In its earliest form, liquid chromatography was used to separate the pigments of chlorophyll by a Russian botanist. Decades later, other chemists used the procedure for the study of carotins. Liquid chromatography was then used for the isolation of small molecules and organic compounds like amino acids, and most recently has been used in peptide and DNA research. Monolith columns have been instrumental in advancing the field of biomolecular research.
In recent trade shows and international meetings for HPLC, interest in column monoliths and biomolecular applications has grown steadily, and this correlation is no coincidence. Monoliths have been shown to possess great potential in the “omics” fields- genomics, proteomics, metabolomics, and pharmacogenomics, among others. The reductionist approach to understanding the chemical pathways of the body and reactions to different stimuli, like drugs, are essential to new waves of healthcare like personalized medicine.
Pharmacogenomics studies how responses to pharmaceutical products differ in efficacy and toxicity based on variations in the patient’s genome; it is a correlation of drug response to gene expression in a patient. Jeremy Nicholson of the Imperial College, London, used a postgenomic viewpoint to understand adverse drug reactions and the molecular basis of human disesase. His group studied gut microbial metabolic profiles and were able to see distinct differences in reactions to drug toxicity and metabolism even among various geographical distributions of the same race. Affinity monolith chromatography provides another approach to drug response measurements. David Hage at the University of Nebraska binds ligands to monolithic supports and measures the equilibrium phenomena of binding interactions between drugs and serum proteins. A monolith-based approach at the University of Bologna, Italy, is currently in use for high-speed screening of drug candidates in the treatment of Alzheimer’s. In 2003, Regnier and Liu of Purdue University described a multi-dimensional LC procedure for identifying single nucleotide polymorphisms (SNPs) in proteins. SNPs are alterations in the genetic code that can sometimes cause changes in protein conformation, as is the case with sickle cell anemia. Monoliths are particularly useful in these kinds of separations because of their superior mass transport capabilities, low backpressures coupled with faster flow rates, and relative ease of modification of the support surface.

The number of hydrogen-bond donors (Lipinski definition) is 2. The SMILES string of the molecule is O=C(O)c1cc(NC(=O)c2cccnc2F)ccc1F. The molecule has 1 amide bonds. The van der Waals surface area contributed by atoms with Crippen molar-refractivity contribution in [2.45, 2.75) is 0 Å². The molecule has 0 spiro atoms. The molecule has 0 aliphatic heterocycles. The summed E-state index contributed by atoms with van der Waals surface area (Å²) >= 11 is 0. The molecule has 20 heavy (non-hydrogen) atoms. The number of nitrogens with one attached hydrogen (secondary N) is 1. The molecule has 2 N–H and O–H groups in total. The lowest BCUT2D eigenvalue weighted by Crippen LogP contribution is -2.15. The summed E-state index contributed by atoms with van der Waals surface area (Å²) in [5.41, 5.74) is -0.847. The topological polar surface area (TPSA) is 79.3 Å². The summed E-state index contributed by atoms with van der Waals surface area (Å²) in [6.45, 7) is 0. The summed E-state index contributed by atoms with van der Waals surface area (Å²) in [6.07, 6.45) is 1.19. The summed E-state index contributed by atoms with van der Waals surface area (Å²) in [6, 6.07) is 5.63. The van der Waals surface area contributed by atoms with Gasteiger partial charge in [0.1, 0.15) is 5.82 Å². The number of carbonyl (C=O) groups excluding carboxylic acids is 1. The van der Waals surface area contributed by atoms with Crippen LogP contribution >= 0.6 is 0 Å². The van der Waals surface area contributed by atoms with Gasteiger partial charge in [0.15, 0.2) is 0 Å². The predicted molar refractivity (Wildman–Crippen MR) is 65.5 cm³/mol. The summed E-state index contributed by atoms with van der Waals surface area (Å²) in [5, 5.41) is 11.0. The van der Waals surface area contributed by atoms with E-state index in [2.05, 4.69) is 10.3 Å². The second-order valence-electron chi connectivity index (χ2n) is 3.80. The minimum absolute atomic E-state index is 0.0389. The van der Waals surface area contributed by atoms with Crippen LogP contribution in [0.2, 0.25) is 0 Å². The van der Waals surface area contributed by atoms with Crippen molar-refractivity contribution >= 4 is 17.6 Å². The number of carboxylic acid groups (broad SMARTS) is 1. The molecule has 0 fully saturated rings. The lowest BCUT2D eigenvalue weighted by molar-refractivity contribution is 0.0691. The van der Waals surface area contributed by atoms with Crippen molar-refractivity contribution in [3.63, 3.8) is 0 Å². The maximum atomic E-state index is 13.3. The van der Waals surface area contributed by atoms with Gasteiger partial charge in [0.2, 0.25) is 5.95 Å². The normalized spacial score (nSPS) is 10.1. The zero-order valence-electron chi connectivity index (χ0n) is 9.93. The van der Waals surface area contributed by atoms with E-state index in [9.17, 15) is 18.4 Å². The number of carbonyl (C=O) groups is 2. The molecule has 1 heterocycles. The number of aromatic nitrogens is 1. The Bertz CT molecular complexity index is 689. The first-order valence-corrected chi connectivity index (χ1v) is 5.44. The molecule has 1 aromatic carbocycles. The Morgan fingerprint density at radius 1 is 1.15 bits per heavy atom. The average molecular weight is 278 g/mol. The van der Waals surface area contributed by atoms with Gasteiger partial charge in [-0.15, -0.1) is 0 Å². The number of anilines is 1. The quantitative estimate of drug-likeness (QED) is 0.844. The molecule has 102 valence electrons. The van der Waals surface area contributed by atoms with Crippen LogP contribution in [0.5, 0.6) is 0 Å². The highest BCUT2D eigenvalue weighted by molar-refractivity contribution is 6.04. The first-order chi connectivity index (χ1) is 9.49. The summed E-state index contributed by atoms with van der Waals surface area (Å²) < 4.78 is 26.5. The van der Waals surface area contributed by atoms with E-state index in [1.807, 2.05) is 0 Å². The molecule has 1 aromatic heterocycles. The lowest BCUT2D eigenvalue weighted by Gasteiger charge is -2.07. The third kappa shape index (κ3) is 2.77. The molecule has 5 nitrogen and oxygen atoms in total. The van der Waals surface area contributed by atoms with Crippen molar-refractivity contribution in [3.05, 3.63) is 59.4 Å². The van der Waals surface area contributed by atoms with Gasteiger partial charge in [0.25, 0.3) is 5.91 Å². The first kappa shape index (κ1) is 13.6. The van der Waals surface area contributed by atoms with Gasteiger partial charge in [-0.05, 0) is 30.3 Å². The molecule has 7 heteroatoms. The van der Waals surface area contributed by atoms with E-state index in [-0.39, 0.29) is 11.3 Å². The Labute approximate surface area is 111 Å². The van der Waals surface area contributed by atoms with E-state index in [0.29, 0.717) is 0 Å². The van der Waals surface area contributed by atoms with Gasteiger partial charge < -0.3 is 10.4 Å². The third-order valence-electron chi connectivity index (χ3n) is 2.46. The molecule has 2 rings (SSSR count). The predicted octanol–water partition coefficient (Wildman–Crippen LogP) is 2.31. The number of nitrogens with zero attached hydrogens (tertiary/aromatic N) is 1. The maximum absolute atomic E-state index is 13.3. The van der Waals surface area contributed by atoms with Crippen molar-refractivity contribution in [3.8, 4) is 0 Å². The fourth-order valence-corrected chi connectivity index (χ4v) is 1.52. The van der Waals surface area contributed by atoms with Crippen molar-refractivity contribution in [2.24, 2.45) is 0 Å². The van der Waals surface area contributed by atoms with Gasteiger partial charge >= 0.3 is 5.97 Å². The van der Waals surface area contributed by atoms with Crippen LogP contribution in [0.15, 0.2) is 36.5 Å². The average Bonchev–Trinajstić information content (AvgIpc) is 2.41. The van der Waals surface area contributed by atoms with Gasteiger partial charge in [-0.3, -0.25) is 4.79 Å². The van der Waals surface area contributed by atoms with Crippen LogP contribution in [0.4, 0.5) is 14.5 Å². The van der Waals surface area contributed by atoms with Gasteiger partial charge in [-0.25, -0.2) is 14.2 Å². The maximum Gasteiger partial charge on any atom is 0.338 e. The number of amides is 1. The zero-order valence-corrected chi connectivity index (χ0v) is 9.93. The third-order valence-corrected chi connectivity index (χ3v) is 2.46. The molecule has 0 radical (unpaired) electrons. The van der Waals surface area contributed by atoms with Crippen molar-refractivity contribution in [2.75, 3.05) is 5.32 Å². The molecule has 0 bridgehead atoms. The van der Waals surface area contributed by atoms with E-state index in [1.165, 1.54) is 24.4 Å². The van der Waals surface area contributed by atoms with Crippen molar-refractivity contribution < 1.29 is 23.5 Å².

Bioseparations on a production scale are enhanced by monolith column technologies as well. The fast separations and high resolving power of monoliths for large molecules means that real-time analysis on production fermentors is possible. Fermentation is well known for its use in making alcoholic beverages, but is also an essential step in the production of vaccines for rabies and other viruses. Real-time, on-line analysis is critical for monitoring of production conditions, and adjustments can be made if necessary. Boehringer Ingelheim Austria has validated a method with cGMP (commercial good manufacturing practices) for production of pharmaceutical-grade DNA plasmids. They are able to process 200L of fermentation broth on an 800mL monolith. At BIA Separations, processing time of the tomato mosaic virus decreased considerably from the standard five days of manually intensive work to equivalent purity and better recovery in only two hours with a monolith column. Other viruses have been purified on monoliths as well.
Another area of interest for HPLC is forensics. GC-MS (Gas Chromatography-Mass Spectroscopy) is generally considered the gold standard for forensic analysis. It is used in conjunction with online databases for rapid analysis of compounds in tests for blood alcohol, cause of death, street drugs, and food analysis, especially in poisoning cases. Analysis of buprenorphine, a heroin substitute, demonstrated the potential utility of multidimensional LC as a low-level detection method. HPLC methods can measure this compound at 40 ng/mL, compared to GC-MS at 0.5 ng/mL, but LC-MS-MS can detect buprenorphine at levels as low as 0.02 ng/mL. The sensitivity of multidimensional LC is therefore 2000 times greater than that of conventional HPLC.
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